China’s Luckin Coffee Inc. hasn’t been having much luck lately. The last thing a retail business in the middle of a breakneck expansion needs is a deadly virus that keeps consumers off the streets and away from malls. What could be more damaging? Perhaps an attack by short-sellers branding your business a fraud.
Shares in Nasdaq-listed Luckin Coffee plummeted 11% Friday after Carson Block’s Muddy Waters Capital tweeted that it has a short on the stock, citing an unattributed 89-page report it had received that alleged the chain has accounting issues and a broken business model. It could have been worse. Luckin shares were down as much as 27% before rival short-selling firm Citron Research defended the company, saying it was long the stock and the coffee chain’s business in China was “on fire.”
Whatever the merits or otherwise of the anonymous report — which Muddy Waters said it found credible and Andrew Left’s Citron said would “fall short on accuracy” — Luckin faces serious challenges from the coronavirus, which has caused some cities in China to impose travel restrictions, manufacturers to halt output and the government to extend the Lunar New Year holiday. At the same time, the coffee chain has a couple of key advantages that should enable it to ride out the disruption.
First is its delivery model. Unlike Starbucks Corp., which prides itself on its cozy seating areas, Luckin mostly sells coffee for consumption outside. As of the end of June, 2,741 of 2,963 outlets were “pick-up stores.” Just 123 were so-called relax stores where buyers drink on the premises, and the rest were delivery kitchens.
In an environment where authorities are telling people to stay at home to avoid spreading the virus, such a business may prove more resilient than one like Starbucks, which sells coffee partly as a social experience. Seattle-based Starbucks has closed more than half its 4,292 outlets in China because of the viral outbreak. Luckin, which overtook Starbucks with 4,500 stores across the country by the end of last year, hasn’t given comparable figures.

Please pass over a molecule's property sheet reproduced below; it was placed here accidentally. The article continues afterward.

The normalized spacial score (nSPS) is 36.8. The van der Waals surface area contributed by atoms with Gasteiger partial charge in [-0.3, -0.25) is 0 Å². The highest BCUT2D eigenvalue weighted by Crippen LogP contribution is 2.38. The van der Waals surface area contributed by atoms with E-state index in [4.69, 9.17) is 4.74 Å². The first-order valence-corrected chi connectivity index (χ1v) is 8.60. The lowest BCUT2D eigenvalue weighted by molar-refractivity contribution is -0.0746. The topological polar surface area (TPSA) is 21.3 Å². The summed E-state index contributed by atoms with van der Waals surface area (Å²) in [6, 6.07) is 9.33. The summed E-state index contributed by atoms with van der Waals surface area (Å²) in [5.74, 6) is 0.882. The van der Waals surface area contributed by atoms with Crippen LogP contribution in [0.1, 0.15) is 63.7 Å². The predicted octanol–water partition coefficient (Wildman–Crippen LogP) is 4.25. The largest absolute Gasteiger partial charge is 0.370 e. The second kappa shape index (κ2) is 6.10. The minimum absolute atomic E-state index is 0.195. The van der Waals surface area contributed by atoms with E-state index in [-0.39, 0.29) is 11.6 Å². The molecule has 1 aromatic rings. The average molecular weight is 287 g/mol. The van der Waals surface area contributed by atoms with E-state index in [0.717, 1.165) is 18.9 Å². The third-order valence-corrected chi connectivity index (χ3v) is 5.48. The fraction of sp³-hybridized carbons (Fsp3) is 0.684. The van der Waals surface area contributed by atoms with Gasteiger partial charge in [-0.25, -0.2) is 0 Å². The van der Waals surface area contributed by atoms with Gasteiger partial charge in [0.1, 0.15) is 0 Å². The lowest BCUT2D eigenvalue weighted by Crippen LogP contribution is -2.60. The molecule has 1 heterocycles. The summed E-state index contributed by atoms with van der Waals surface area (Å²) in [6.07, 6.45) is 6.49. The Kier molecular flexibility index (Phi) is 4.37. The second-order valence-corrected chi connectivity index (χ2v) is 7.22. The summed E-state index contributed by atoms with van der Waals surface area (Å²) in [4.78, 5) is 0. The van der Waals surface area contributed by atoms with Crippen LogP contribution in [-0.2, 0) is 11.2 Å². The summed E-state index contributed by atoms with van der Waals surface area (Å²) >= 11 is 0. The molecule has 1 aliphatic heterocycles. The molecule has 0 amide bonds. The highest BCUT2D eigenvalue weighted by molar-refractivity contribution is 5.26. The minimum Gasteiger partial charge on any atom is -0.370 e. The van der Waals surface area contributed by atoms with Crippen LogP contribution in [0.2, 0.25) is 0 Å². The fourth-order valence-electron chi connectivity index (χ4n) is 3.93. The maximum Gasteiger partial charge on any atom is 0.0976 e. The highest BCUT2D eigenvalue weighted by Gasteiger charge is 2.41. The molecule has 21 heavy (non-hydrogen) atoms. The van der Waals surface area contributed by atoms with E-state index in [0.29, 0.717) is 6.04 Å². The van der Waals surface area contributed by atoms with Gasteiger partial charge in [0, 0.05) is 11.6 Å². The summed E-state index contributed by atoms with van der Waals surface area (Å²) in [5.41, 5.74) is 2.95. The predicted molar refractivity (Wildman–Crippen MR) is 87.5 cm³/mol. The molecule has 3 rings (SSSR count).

Second is Luckin’s financial position. Founded less than three years ago, the company has been expanding at a furious pace, almost quadrupling its number of stores from 1,189 in the third quarter of 2018. Such a rapid build-out is financially draining — especially when the company has a strategy of sacrificing profits by offering discounts to lure customers. That makes Luckin’s January fundraising look particularly fortuitous.
The coffee chain raised a combined $778 million from an additional share sale and a convertible bond offering, more than the $645 million it took in from its May initial public offering. It sold shares at $42 each. The stock reached a high of $50.02 on Jan. 17, almost triple the IPO price, and has since dropped more than a third to close at $32.49 on Friday.
The opportunely timed sale gives Luckin a war chest to survive the hit to consumption from the virus epidemic, which if it follows the same trajectory as the severe acute respiratory syndrome outbreak should be contained by summer.
To be sure, there are longer-term concerns hovering over Luckin, particularly the sustainability of a business model that appears to rest largely on offering near-permanent discounts. While the advertised price of Luckin’s coffees is from $3.50 to $4 each, most customers pay as much as 50% less in practice. When the company started selling tea in July, it drew business with a “buy 10 get 10 free” promotion. Luckin’s third-quarter loss widened to 484.9 million yuan ($69 million) from 531.9 million yuan a year earlier.
For the time being, though, Luckin looks safe.